Responding to the Mistakes

You could say that people notice positive works, moments of success.

But that they choose to fixate on the negative, moments of failure.

This idea can be explained in a story, a story that some will recognize:

"One day a school teacher wrote the following,

9×1=7
9×2=18
9×3=27
9×4=36
9×5=45
9×6=54
9×7=63
9×8=72
9×9=81
9×10=90

When she was done, she looked to the students and they were all laughing at her, because of the first equation which was wrong, and then the teacher said the following;

I wrote that first one wrong on purpose, because I wanted you to learn something important. This was for you to know how the world out there will treat you. You can see that I wrote RIGHT 9 times, but none of you congratulated me for it. But you all laughed and criticized me because of one wrong thing I did."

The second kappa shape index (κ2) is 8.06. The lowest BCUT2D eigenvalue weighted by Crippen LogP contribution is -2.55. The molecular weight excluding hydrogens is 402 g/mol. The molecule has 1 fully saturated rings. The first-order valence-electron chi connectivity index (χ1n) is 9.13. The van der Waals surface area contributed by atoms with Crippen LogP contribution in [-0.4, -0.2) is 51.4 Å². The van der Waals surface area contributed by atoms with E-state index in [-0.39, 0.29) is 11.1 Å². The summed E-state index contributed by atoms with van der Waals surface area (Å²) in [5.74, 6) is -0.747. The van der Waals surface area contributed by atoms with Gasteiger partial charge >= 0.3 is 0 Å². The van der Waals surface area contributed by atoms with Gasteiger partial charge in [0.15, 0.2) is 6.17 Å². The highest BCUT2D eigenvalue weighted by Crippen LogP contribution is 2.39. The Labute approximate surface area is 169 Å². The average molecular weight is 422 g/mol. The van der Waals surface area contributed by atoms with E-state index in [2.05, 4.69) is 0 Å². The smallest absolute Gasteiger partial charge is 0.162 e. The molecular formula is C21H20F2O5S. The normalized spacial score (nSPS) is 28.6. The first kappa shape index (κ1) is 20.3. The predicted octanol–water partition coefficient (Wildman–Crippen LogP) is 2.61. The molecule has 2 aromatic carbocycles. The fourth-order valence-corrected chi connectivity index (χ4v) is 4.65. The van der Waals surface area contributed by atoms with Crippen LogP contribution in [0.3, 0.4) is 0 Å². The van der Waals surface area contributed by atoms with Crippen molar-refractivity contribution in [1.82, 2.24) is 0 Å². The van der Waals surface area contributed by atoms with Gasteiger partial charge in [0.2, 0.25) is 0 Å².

It’s surprising how often the mistakes of others are treated with disgust.

Responding with anger or frustration wears away employee loyalty and trust.

The person who made the mistake already feels embarrassed and ashamed, so why make the situation worse?

People forget that everyone makes mistakes.

That mistakes are a part of the process, the learning process.

“We learn from failure not from success,” Bram Stoker.

Respond to the mistakes with compassion, forgiveness, empathy, and love.

But most importantly, perseverance.

Perseverance to try again.